Page 1: The role of the accountant
In today's increasingly competitive and uncertain business environment, organisations fighting for customers face a number of factors and issues which they may not be able to control and which affect performance. Professional accountants have a vital role to play in commercial success, by using their increasingly valuable knowledge in a way which gives their organisations or clients a competitive advantage.
But it is critical that this information is used in a way which is both fair and honest. This case study demonstrates how a professional body like ACCA (Association of Chartered Certified Accountants) has a responsibility for defining best business practice and supporting its members; helping them to use their knowledge for the benefit of their employers, clients, and other stakeholders. It also illustrates how ACCA provides a knowledge base for over 300,000 members and students in 160 countries worldwide, and encourages its members to operate commercially but within well-defined ethical standards.
An organisation's managers and other stakeholders (shareholders, suppliers, customers, the government, lenders, employees) will have differing concerns about how an organisation is performing e.g. its sales and profitability. They may also be interested in the organisation's:
- level and type of debt
- order book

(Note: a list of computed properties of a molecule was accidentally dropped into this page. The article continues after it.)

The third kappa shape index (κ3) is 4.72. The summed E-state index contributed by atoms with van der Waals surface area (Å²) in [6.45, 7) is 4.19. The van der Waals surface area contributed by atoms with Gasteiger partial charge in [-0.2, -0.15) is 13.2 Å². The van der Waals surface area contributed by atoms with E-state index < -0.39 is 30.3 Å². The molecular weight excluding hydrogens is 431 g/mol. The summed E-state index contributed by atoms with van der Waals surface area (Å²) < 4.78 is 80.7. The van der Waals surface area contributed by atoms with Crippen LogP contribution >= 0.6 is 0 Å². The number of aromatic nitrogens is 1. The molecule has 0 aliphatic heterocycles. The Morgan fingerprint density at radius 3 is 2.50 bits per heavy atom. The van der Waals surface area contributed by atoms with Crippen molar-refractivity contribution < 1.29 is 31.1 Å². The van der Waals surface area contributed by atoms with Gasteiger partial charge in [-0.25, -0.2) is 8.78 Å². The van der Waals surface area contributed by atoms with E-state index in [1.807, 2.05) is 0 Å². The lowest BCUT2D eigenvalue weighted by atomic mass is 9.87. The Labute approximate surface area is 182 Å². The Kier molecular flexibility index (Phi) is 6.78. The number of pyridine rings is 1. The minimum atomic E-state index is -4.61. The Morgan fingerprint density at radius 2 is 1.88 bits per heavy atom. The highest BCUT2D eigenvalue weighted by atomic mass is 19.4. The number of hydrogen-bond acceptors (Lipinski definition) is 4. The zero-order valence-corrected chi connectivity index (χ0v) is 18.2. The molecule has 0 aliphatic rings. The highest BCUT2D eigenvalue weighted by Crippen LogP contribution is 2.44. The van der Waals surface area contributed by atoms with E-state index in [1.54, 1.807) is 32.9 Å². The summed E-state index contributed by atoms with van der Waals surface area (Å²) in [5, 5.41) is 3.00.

- development plans, given current market conditions
- value and type of assets.
To satisfy these concerns and make decisions based upon them, these stakeholders require information. Much of the information supplied by accountants appears in the form of final accounts, which are subject to independent scrutiny (by independent external accountants acting as auditors) prior to public release. These audited accounts are used to assess performance over an accounting period. For large organisations they will include:
- a profit and loss account. This compares an organisation's outgoings (expenditures) with its income. In effect, it records the outcome of everything the business has done over a measured period of time.
- a balance sheet. This provides a snapshot of what a business owns and owes on a particular date.
- a cash flow statement. This reviews past cash movements, indicating when and how profits have been earned and whether the business has enough money to continue trading.
Accounting activities collate data into standard, intelligible formats. An organisation's decision-takers can then use this to:
- understand how well or badly the organisation is performing
- form a view on how the organisation, in whole or in part, is likely to perform in the future.
This information enables managers to consider the vital question "What is likely to happen if we take a certain action or no action at all?" The answer to this provides insights into what actions to take. In the modern world accountants are likely to have an input into almost all areas of business activity. Many accountants work in audit, providing advice and services to all sizes and types of business, while others work on non-financial matters, many of which involve strategic decisions which affect the long-term health of their own organisations.
Accountants operate at many levels and in several different roles within all types of organisations. Although some accountants operate in an advisory role to management, others go on to managerial positions, within firms of accountants which they themselves may own, on the board of public limited companies, or in the public or voluntary sector. An accounting background has proved invaluable to many people who have progressed to be directors and chief executives of large multi-national companies or their own companies, as it provides them with crucial knowledge and insight into business.